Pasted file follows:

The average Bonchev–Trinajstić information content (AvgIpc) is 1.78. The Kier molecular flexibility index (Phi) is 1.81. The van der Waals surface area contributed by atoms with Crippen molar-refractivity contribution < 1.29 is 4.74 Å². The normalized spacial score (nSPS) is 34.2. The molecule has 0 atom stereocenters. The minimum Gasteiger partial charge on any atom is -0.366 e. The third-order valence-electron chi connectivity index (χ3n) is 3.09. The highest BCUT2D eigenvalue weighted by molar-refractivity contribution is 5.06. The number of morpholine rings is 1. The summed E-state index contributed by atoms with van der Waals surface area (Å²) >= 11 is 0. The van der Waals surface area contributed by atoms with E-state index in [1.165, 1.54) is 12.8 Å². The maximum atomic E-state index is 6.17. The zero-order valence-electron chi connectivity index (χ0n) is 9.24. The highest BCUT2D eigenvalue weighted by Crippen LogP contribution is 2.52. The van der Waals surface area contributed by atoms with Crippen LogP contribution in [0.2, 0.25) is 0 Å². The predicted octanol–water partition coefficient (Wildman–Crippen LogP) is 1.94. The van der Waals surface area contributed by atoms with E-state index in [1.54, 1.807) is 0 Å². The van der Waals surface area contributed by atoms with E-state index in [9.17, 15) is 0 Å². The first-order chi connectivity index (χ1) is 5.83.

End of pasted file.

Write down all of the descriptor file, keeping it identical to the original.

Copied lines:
The average Bonchev–Trinajstić information content (AvgIpc) is 1.78. The Kier molecular flexibility index (Phi) is 1.81. The van der Waals surface area contributed by atoms with Crippen molar-refractivity contribution < 1.29 is 4.74 Å². The normalized spacial score (nSPS) is 34.2. The molecule has 0 atom stereocenters. The minimum Gasteiger partial charge on any atom is -0.366 e. The third-order valence-electron chi connectivity index (χ3n) is 3.09. The highest BCUT2D eigenvalue weighted by molar-refractivity contribution is 5.06. The number of morpholine rings is 1. The summed E-state index contributed by atoms with van der Waals surface area (Å²) >= 11 is 0. The van der Waals surface area contributed by atoms with E-state index in [1.165, 1.54) is 12.8 Å². The maximum atomic E-state index is 6.17. The zero-order valence-electron chi connectivity index (χ0n) is 9.24. The highest BCUT2D eigenvalue weighted by Crippen LogP contribution is 2.52. The van der Waals surface area contributed by atoms with Crippen LogP contribution in [0.2, 0.25) is 0 Å². The predicted octanol–water partition coefficient (Wildman–Crippen LogP) is 1.94. The van der Waals surface area contributed by atoms with E-state index in [1.54, 1.807) is 0 Å². The van der Waals surface area contributed by atoms with E-state index in [9.17, 15) is 0 Å². The first-order chi connectivity index (χ1) is 5.83.